HAVE YOU BEEN AFFECTED? We would like to hear if you have been the victim of a violent crime and the offender has been on to their 2nd, 3rd, 4th, …10th offence. Please email in confidence
    [email protected]

    Sale and Supply of Liquor Laws

    This bill deals with local liquor outlets, parental supervision, alcohol advertising and other issues. Family First supports the intent of this bill in attempting to minimise the harm of alcohol abuse and the increasing availability of alcohol. Ultimately, it is not alcohol that is the problem. It’s the abuse of alcohol and the culture of binge drinking that we have allowed to develop.
    Specifically, we have recommended:
    * pre-vetting procedure of liquor advertisements or promotions by the Director-General of Health
    * Alcohol advertising should be limited to ‘target’ adult audiences, played later at night on free-to-air tv (at least 9.30pm), and should not be allowed on public billboards. The ads should contain health warnings (referred to above)
    * grocery-selling stores should not be able to obtain a liquor licence but this should be extended to supermarkets
    * banning of ‘loss leading’ with alcohol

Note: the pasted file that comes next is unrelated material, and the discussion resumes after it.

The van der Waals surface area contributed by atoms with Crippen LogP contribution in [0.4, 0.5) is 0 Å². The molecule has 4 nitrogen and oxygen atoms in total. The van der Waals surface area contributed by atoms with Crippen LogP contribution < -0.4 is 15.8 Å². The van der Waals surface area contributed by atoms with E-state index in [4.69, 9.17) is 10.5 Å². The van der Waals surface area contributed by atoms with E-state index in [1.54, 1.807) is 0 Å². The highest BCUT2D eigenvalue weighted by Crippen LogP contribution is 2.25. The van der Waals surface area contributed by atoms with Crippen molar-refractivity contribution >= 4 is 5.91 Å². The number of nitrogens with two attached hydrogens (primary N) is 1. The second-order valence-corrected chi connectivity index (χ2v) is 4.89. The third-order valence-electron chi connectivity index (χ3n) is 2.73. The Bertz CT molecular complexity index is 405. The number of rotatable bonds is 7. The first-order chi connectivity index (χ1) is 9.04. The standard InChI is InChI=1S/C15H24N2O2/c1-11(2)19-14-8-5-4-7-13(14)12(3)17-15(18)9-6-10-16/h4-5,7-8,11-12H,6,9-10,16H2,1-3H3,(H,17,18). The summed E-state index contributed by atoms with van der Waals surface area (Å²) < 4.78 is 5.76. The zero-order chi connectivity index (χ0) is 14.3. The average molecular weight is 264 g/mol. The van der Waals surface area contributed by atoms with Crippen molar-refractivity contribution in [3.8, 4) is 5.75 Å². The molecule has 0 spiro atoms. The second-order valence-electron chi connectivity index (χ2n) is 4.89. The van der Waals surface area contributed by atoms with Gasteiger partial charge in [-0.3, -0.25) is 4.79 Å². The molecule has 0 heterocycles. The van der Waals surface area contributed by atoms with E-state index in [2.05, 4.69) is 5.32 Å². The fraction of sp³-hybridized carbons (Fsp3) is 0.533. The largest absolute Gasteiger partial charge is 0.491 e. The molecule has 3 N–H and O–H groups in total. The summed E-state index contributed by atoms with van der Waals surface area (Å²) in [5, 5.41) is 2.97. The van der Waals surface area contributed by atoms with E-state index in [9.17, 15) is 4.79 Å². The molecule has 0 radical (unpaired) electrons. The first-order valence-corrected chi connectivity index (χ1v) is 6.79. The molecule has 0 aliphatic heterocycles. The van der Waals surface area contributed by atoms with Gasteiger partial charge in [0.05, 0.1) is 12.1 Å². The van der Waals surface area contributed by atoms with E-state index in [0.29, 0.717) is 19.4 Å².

* consumption by under 18’s should be illegal, irrespective of parental presence or consent.
    * health warnings to be placed on alcohol, in the same way that health warnings have been placed on cigarettes.
    * Raise the purchase age back to 20 — supported by public polls (70%) and a recent Police Association poll (75%)

    READ our Full Submission
    FEEDBACK We would like to hear your thoughts on our submission. Email [email protected]

    Related news

    Govt proposes courses for parents whose kids break the law
    TV3 News 18 Apr 2009

    The Government wants to force parents whose children are repeatedly caught drunk under-age to take courses in becoming better parents. Police Minister Judith Collins joined officers as they patrolled the streets of Papakura last night. Ms Collins says it is disturbing that children as young as 12 are drinking hard liquor on the streets and at home.

    ..Ms Collins says some responsibility for the problem must lie with parents. “A lot of these young people are not getting alcohol from licensed premises,” she says. “They are getting it from supermarkets, and friends, and family and parents.” Ms Collins says the Government is looking at giving youth court judges the power to order parents whose children continually break the law to get mentored on parenting. “When you’ve got parents who are supplying their young under-age children with alcohol, those parents are failing.” Labour says it is not a solution by itself.